Burma’s Anachronistic & Orwellian Capital

by Matt Levy

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Parliament or Hluttaw, of Burma

Matt traveled to work at an NGO in Burma and found himself in its new, very empty capital. All photographs by Matt Levy.

One November morning in 2005, the world awoke to a great surprise – Burma had built a new capital. Naypyitaw, which translates to the City of Kings, had been constructed in secret by the ruling military junta on a wide, flat expanse of land between the cities of Rangoon (the old capital) and Mandalay. The announcement had even been kept secret from most government workers who had to pick up and relocate five hours north of the old capital with little notice or preparation.

Even as the country continues to progress economically and politically, the capital remains a vestige from a different era – buildings marked by a fusion of Soviet-Chinese architectural styles line freshly paved and mostly empty eight-lane highways. It is a city that invokes a sense of awe and submission, with the added bonus that a popular revolution in such a place would be impossible.

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The main highway leading up to the parliament.

In August of this year, I worked with an international NGO for four weeks to support the country’s parliament. There, I was quickly integrated into the team, working non-stop for 12 consecutive days and nights to help prepare for a variety of trainings on how to draft legislation or be a more effective member of parliament (MP). I also provided research directly to MPs, meeting with them to discuss what they were looking for and then sharing resources with them. Finally, I helped the organization develop a more comprehensive library of resources related to the legislative process.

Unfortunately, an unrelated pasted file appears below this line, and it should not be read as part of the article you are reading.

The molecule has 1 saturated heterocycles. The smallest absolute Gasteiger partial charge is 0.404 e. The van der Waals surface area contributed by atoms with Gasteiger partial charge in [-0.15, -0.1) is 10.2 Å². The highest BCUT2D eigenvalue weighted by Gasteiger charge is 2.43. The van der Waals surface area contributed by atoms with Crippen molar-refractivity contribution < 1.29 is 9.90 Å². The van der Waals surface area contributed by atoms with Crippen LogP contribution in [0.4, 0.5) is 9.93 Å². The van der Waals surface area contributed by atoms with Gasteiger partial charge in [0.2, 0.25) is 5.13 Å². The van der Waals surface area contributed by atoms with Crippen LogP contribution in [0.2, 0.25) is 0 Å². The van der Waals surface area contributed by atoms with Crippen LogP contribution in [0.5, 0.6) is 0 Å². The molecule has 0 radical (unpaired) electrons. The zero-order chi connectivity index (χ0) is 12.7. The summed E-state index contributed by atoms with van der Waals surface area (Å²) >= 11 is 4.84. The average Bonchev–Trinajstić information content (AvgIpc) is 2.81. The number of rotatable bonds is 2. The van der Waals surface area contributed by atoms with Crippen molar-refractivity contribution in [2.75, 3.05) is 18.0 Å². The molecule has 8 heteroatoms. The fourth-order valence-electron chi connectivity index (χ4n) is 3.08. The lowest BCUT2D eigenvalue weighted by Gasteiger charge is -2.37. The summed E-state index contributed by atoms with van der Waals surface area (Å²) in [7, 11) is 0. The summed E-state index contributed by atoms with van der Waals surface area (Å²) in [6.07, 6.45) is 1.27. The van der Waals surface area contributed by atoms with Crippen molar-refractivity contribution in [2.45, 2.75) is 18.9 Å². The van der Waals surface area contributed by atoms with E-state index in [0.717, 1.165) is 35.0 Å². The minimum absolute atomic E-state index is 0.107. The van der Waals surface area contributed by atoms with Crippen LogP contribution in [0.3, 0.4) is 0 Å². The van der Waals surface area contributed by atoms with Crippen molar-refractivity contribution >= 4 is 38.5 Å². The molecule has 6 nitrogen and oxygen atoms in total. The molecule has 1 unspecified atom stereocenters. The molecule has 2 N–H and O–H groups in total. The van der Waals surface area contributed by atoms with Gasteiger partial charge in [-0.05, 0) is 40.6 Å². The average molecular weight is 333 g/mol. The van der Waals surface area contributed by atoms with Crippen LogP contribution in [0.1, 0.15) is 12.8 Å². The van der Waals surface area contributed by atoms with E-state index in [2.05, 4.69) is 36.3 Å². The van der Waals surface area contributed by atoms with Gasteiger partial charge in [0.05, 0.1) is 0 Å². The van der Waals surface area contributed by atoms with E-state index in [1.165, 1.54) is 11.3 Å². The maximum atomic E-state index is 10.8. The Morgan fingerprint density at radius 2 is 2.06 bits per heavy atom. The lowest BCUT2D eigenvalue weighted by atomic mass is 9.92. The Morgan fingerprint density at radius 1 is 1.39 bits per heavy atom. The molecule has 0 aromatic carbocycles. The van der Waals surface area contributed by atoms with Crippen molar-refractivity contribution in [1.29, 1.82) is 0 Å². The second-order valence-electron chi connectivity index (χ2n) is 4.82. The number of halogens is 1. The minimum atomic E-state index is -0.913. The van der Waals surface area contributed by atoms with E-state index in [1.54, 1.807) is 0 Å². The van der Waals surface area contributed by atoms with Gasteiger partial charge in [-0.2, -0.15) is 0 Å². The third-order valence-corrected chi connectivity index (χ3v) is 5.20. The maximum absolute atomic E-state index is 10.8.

I touched down in the old capital of Rangoon before traveling by bus to Naypyitaw along a newly paved highway with signs in English, despite the fact that a majority doesn’t speak the language, advising one to watch out for drunk drivers. One such sign stated: “Life is a journey – complete it.” Noted.

After passing a military checkpoint where the driver handed over what appeared to be a passenger manifest and a bottle of water, we continued along a four-lane highway with large houses dotting the mostly empty landscape. Without even realizing it, we had arrived in Naypyitaw.

For those who are unfamiliar with its history, Burma is officially known as the Republic of the Union of Myanmar. It gained this title after the military government renamed the country – as well as any cities that still retained their colonial British names – in 1989. It is one of the poorest and most isolated countries in the region due to nearly 50 years of autocratic military rule. Over the course of the last few years the military government has made an effort to end this isolation and counteract the growing Chinese influence. While the system is still far from perfect, they have ushered in a period of democratic reform that has incorporated multi-party elections, the drafting of a new constitution and unprecedented levels of freedom for the press, civil society and activists.